*"Free" health care isn't really free since we must pay for it with taxes; expenses for health care would have to be paid for with higher taxes or spending cuts in other areas such as defense, education, etc.
*Profit motives, competition, and individual ingenuity have always led to greater cost control and effectiveness.
*Government-controlled health care would lead to a decrease in patient flexibility.
*The health-care industry likely will become infused with the same kind of corruption, back-room dealing, and special-interest-dominated sleeze that is already prevalent in other areas of government.
*Patients aren't likely to curb their drug costs and doctor visits if health care is free; thus, total costs will be several times what they are now.
*Just because Americans are uninsured doesn't mean they can't receive health care; nonprofits and government-run hospitals provide services to those who don't have insurance, and it is illegal to refuse emergency medical service because of a lack of insurance.
*Government-mandated procedures will likely reduce doctor flexibility and lead to poor patient care.
*Healthy people who take care of themselves will have to pay for the burden of those who smoke, are obese, etc.
*A long, painful transition will have to take place involving lost insurance industry jobs, business closures, and new patient record creation.
*Loss of private practice options and possible reduced pay may dissuade many would-be doctors from pursuing the profession.
*Malpractice lawsuit costs, which are already sky-high, could further explode since universal care may expose the government to legal liability, and the possibility to sue someone with deep pockets usually invites more lawsuits.
*Government is more likely to pass additional restrictions or increase taxes on smoking, fast food, etc., leading to a further loss of personal freedoms.
*Patient confidentiality is likely to be compromised since centralized health information will likely be maintained by the government.
*Health care equipment, drugs, and services may end up being rationed by the government. In other words, politics, lifestyle of patients, and philosophical differences of those in power, could determine who gets what.
Patients may be subjected to extremely long waits for treatment.

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Re: Universal health care bill passes U.S. Congress
« Reply #17 on: March 22, 2010, 10:02:52 PM »

The health care system isn't going to be much more 'socialized' than it already is, considering SS (Social Security, not Schutzstaffel) and Medicare are government run, and many insurance companies owe the government money.
You also don’t cite any facts, which I find rather disturbing, because it shows to what extent the media at the right can influence people from reason.
Isn’t extending health insurance to more Americans the point? Nobody except perhaps you family cares about your specific circumstance, seeing as you can already afford insurance. The bill extends Medicare to 150% of the poverty line, provides subsidies for those between 150 and 400% of the poverty line, and will reimburse doctors and hospitals for providing subsidies/free care to the poorer.
Do you know what 'socialized' means?  Instead of trying to lower the price of medicare coverage so more people can afford to pay for it themselves, the government taxes the middle to upper class to pay for the others insurrance.  This is a form of redistributing the wealth aka socialism.  There are many ways to lower prices without the governement paying for people's insurrance including: investing in preventive medicine, reduction of abuse and fraud in the Medicare program, malpractice reform, allowing issurance commpanies to trade over state lines, immigration reform, est.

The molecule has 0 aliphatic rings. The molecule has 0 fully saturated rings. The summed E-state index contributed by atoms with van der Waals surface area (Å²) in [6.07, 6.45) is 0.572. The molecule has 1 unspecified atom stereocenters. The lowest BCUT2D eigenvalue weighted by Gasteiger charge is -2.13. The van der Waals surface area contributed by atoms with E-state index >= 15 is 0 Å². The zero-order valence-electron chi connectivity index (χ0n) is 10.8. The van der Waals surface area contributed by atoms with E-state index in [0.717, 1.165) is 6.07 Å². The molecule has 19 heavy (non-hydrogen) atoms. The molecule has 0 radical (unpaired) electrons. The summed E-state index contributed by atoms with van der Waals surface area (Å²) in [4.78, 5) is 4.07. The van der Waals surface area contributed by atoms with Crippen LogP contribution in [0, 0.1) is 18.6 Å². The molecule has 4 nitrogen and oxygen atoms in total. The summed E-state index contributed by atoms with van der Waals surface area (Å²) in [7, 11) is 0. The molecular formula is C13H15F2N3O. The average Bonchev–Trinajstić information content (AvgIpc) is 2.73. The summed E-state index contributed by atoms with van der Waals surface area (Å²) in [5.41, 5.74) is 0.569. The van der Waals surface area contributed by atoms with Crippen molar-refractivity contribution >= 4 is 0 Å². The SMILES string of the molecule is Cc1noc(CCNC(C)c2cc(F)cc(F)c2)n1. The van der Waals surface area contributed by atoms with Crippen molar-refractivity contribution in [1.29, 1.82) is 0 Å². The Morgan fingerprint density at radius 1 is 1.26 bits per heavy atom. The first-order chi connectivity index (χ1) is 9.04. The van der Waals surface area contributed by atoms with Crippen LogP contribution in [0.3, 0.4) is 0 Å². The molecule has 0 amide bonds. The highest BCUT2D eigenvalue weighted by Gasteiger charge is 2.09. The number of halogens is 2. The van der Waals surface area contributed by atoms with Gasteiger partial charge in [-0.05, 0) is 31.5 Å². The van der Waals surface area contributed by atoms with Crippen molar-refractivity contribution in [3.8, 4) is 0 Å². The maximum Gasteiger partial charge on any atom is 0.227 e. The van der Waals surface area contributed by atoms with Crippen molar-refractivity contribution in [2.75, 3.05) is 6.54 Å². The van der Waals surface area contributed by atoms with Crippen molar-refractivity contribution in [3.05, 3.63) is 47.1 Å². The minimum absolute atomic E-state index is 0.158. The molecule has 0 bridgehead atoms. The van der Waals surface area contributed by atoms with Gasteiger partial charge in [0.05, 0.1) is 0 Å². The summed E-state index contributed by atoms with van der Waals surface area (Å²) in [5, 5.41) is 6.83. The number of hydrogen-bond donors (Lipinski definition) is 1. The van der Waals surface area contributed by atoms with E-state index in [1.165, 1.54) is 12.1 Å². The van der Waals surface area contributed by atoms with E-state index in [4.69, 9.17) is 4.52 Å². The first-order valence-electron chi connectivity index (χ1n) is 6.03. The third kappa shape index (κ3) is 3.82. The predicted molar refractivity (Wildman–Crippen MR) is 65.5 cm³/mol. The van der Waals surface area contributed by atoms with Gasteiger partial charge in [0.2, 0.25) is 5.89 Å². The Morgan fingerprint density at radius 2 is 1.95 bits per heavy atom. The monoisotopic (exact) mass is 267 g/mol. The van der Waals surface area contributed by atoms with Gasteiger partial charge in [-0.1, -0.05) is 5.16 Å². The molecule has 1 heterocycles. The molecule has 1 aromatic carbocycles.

And how the hell do you think you're going to implement your said solutions? Anyways, I don't see what is wrong with wealth redistribution, and its already being done, seeing as the income tax is variable depending on your income, between 0 and 33%.

I also don't see how your solutions are actually solutions. Investing in preventive medicine is a vague idea, and I can't see how this can be implemented as to produce tangible results, which is the problem with essentially all those solutions. How would you reduce abuse/fraud? How would you deal with malpractice? Are those two really issues that are important on a large scale? What about legal issues arising out of insurance companies trading over state lines?

If we had magical bullets to solve every problem we'd be living in a utopia.

The health care bill should actually save money, seeing as it cuts federal spending for certain programs, and provides for taxation of businesses not offering health insurance, as well as uninsured individuals.
Explain to me why it is a good idea to tax small business(the greatest source of job creation) when the economy is bad.  The "cuts federal spending for certain programs" is cuts in Medicare.

Small businesses get subsidies for providing employees with health care, so your point is moot.

Why is this bill a good idea?
1. There isn't a single government agency or division that runs efficiently; do we really want an organization that developed the U.S. Tax Code handling something as complex as health care?
2. "Free" health care isn't really free since we must pay for it with taxes; expenses for health care would have to be paid for with higher taxes or spending cuts in other areas such as defense, education, etc.
3. Profit motives, competition, and individual ingenuity have always led to greater cost control and effectiveness.
4. Government-controlled health care would lead to a decrease in patient flexibility.